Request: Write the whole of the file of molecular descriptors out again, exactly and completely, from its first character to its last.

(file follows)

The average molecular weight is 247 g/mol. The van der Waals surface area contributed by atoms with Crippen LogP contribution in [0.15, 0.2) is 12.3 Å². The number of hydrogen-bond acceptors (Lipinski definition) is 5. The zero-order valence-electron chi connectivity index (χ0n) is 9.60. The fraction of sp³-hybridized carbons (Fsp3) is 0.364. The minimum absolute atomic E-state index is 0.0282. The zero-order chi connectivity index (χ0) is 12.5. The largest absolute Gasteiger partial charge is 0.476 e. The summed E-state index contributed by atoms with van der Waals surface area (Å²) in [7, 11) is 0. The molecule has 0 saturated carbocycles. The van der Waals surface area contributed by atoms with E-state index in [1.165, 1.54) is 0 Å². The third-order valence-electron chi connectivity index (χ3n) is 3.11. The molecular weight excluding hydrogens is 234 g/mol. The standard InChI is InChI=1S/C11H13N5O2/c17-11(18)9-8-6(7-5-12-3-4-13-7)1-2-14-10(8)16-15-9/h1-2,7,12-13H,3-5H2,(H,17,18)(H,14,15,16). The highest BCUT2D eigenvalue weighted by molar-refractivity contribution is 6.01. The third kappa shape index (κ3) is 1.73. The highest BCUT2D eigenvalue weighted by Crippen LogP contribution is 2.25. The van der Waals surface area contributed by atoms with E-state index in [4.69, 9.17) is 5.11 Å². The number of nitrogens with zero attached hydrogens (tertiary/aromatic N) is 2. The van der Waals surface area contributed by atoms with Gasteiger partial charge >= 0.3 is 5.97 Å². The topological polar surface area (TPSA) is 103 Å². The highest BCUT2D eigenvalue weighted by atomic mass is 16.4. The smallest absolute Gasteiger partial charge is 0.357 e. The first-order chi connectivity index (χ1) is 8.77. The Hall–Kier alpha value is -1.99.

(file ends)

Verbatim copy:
The average molecular weight is 247 g/mol. The van der Waals surface area contributed by atoms with Crippen LogP contribution in [0.15, 0.2) is 12.3 Å². The number of hydrogen-bond acceptors (Lipinski definition) is 5. The zero-order valence-electron chi connectivity index (χ0n) is 9.60. The fraction of sp³-hybridized carbons (Fsp3) is 0.364. The minimum absolute atomic E-state index is 0.0282. The zero-order chi connectivity index (χ0) is 12.5. The largest absolute Gasteiger partial charge is 0.476 e. The summed E-state index contributed by atoms with van der Waals surface area (Å²) in [7, 11) is 0. The molecule has 0 saturated carbocycles. The van der Waals surface area contributed by atoms with E-state index in [1.165, 1.54) is 0 Å². The third-order valence-electron chi connectivity index (χ3n) is 3.11. The molecular weight excluding hydrogens is 234 g/mol. The standard InChI is InChI=1S/C11H13N5O2/c17-11(18)9-8-6(7-5-12-3-4-13-7)1-2-14-10(8)16-15-9/h1-2,7,12-13H,3-5H2,(H,17,18)(H,14,15,16). The highest BCUT2D eigenvalue weighted by molar-refractivity contribution is 6.01. The third kappa shape index (κ3) is 1.73. The highest BCUT2D eigenvalue weighted by Crippen LogP contribution is 2.25. The van der Waals surface area contributed by atoms with E-state index in [4.69, 9.17) is 5.11 Å². The number of nitrogens with zero attached hydrogens (tertiary/aromatic N) is 2. The van der Waals surface area contributed by atoms with Gasteiger partial charge >= 0.3 is 5.97 Å². The topological polar surface area (TPSA) is 103 Å². The highest BCUT2D eigenvalue weighted by atomic mass is 16.4. The smallest absolute Gasteiger partial charge is 0.357 e. The first-order chi connectivity index (χ1) is 8.77. The Hall–Kier alpha value is -1.99.